TULARE COUNTY (KFSN) --On the heels of a historically wet winter and with the idea that much more water will flow down the mountains this spring, leaders of the Lower Tule River Irrigation District hope to capture as much water as possible for their 500 or so farmers.
"You know this area has been ground zero in the drought impact for the last three or four years," Dank Vink with the South Valley Water Association said. "So, having the blessing of an abundant year has definitely got people in better moods."
Vink is the manager of the district and is also the executive director of the SVWA. He says the district is asking the Army Corps of Engineers to approve a sandbagging project along the Lake Success spillway.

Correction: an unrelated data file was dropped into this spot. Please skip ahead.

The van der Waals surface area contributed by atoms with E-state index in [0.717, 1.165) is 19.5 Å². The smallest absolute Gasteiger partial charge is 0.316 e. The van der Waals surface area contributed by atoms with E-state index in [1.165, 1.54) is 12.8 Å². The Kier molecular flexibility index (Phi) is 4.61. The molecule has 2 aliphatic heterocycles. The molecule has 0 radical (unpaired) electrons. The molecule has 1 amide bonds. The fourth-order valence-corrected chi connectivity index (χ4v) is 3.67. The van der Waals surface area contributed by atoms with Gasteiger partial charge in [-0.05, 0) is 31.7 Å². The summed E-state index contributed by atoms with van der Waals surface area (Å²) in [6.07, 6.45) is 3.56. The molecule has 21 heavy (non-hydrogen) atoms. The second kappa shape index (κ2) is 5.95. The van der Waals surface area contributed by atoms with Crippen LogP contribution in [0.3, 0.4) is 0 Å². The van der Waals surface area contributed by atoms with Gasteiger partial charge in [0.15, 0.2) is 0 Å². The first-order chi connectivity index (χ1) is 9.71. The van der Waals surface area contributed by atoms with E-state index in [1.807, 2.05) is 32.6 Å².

It'll raise the lake level by six feet and increase its capacity by 10,000 acre-feet - or about 10 percent. The spillway, according to the Corps of Engineers, has been sandbagged four times before - twice in the 1960s, once in the 80s, and most recently in 1998.
"And it really allows us to store that water rather than have it run off and having to manage it for flood control in May or June, allows us to store that and use it later in the summer," Vink said.
Besides using the Tule River, Vink says most districts in this part of the Valley also rely on water from the San Joaquin River which flows down the Friant-Kern canal. And right now, he says if they don't use that water, they lose it.
"So, if we have an additional 10,000 acre-feet of storage, we can tell the Tule River, 'Hold off for a bit, we'll get to you later while we can take more water off the San Joaquin,'" he said. "So, that's the benefit of that."
The corps says a decision has not been made yet, but Vink is optimistic they will approve the project after they're through evaluating things like flood control and environmental compliance.
If it's approved, the sandbags would be placed on the spillway in May and be taken down in late July or August.